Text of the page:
31/03/2011 - 00:00

Satterleys’ Smart offer something special

31/03/2011 - 00:00

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NIGEL and Denise Satterley’s art purchases may have started off as an investment but there’s no doubt that the couple has evolved into bona fide aficionados.

Satterleys’ Smart offer something special

NIGEL and Denise Satterley’s art purchases may have started off as an investment but there’s no doubt that the couple has evolved into bona fide aficionados.

Their well-secured home is testament to their focus, with the walls crowded with paintings by Australia’s leading contemporary artists and many a flat surface devoted to some form of sculpture.

In fact, the Satterleys will soon appoint a near full-time curator to look after their art interests and are proposing to incorporate a gallery into a new home they are planning.

And, no doubt, occupying a prime space within that gallery will be works by Jeffrey Smart, a favourite of the real estate developer and his wife.

The Satterleys own eight canvasses by Mr Smart who, at 90, is regarded as one of Australia’s most influential living artists.

But their love of Mr Smart’s work goes beyond hanging his paintings on their walls.

The pair is funding a major exhibition of the artist’s work, supported by his Australian agent Stuart Purves, to be held in May at in the conference room of Hawaiian Group’s headquarters at Bishop’s See.

They hope a contemporary, New York-style gallery space will inspire interest in Mr Smart’s work among the public and encourage wealthier Western Australians to purchase some of the works on offer.

While dozens of privately owned works from collections including those of the Satterleys, Kerry Stokes and Wesfarmers will on display, as many as 40 canvasses and studies will be available for sale.

The 10-day exhibition will host schools, be open to the public and cater for the corporate crowds through various evening events.

Collectors are expected to come to Perth to view the works, which are rarely seen together, let alone offered for sale.

“Perth has never seen anything like this,” said Mr Satterley, who has clearly learned the art of creating excitement around an event from decades of real estate development and charity fund-raisers.

“You can never get them [Mr Smart’s paintings] except in the secondary market.”

Mr Satterley said the canvasses being offered for sale would range from $80,000 to $700,000, though some of Mr Smart’s previous works have sold above $1 million in the secondary market.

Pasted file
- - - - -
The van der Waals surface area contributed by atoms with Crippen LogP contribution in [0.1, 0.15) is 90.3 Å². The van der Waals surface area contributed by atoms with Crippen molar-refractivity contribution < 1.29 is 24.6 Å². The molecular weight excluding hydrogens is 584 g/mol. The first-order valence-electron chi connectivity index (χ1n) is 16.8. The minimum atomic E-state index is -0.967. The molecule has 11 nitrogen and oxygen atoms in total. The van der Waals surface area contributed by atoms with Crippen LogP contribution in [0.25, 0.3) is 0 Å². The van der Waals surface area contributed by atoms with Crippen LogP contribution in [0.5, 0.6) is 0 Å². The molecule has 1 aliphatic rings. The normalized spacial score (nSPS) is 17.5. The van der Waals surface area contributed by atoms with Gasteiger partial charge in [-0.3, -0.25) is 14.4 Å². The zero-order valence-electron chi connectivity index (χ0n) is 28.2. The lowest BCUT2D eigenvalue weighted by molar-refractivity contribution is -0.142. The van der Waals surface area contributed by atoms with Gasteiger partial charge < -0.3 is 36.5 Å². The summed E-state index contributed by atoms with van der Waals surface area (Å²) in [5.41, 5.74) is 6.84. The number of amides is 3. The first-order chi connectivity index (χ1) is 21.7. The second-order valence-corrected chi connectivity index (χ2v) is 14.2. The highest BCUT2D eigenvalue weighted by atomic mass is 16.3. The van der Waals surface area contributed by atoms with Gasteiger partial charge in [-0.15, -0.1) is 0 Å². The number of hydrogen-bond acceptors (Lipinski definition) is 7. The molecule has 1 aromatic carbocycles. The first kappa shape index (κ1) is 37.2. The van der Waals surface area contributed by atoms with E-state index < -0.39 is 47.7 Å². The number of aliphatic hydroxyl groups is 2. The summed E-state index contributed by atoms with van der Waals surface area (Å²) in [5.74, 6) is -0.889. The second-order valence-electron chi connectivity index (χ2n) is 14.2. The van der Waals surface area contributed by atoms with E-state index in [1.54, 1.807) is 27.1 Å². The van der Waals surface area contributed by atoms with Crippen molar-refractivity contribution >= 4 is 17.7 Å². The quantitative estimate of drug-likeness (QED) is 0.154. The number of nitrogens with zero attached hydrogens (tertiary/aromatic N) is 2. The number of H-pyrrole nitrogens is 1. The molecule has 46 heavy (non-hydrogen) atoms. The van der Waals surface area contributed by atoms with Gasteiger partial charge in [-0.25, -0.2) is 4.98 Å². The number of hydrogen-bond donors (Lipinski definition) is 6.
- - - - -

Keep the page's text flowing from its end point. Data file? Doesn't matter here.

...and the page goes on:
Studies and etchings will be offered for between $5,000 and $18,000 at the exhibition.

He said the catalyst for the exhibition was the failing health of Mr Smart, who has decided to put his affairs in order and ensure his estate is properly funded by selling numerous works that have been on loan or in his own collection.

Mr Satterley said he hoped the exhibition would also highlight the importance of Australian art as well as promoting Mr Smart’s art in WA, where it was less well known than in the eastern states.

Denise Satterley recalls the moment when the pair’s art collecting started getting serious.

Prompted by big art collector Kerry Stokes, the couple had already decided to take some high level advice from Melbourne curator Dr Joseph Brown in the early 1990s.

Carrying a few catalogues on the flight east they decided to start marking the art they liked on the way – it was like a point of no return.

Mrs Satterley said that the pair never looked back from that decision nearly two decades ago, especially with their art purchases providing an investment return as much as something to ponder.

“We are used to living with art and we love it,” she said.

Mrs Satterley said their personal taste remained an important element of deciding what to buy, within the investment framework they established.

While the Satterleys had dabbled in some art purchases prior to this, the advice of Dr Brown was to jettison much of what they had and concentrate of the cream of the crop.

“He set us up,” Mr Satterley said.

“He said only deal with Australia’s top 25 artists.”

While the decision to acquire one of Mr Smart’s works fits into that framework, it didn’t happen until about decade later, in 2002.

They have since bought numerous painting from him and struck up a friendship with the artist, who has lived in Italy since the 1960s.

“Every 18 months he is here and we buy a painting from him,” Mr Satterley said.

Mr Smart’s works are modernist views of urban and industrial landscapes, which have a haunting or grim feel despite the bright colours.

Speaking from his home in Italy, Mr Smart told WA Business News that he has a good feel for Perth from his recent visits and felt that Western Australian would take to his art.

“I like the people very much in Perth and I like the city, I was so moved by the Batavia exhibition in Fremantle,” Mr Smart said.

He said the big market for his work was in Australia.

“Any picture of mine which comes for auction in London or France or anywhere they send it out to Australia where they know it will get a higher price,” Mr Smart said.

 

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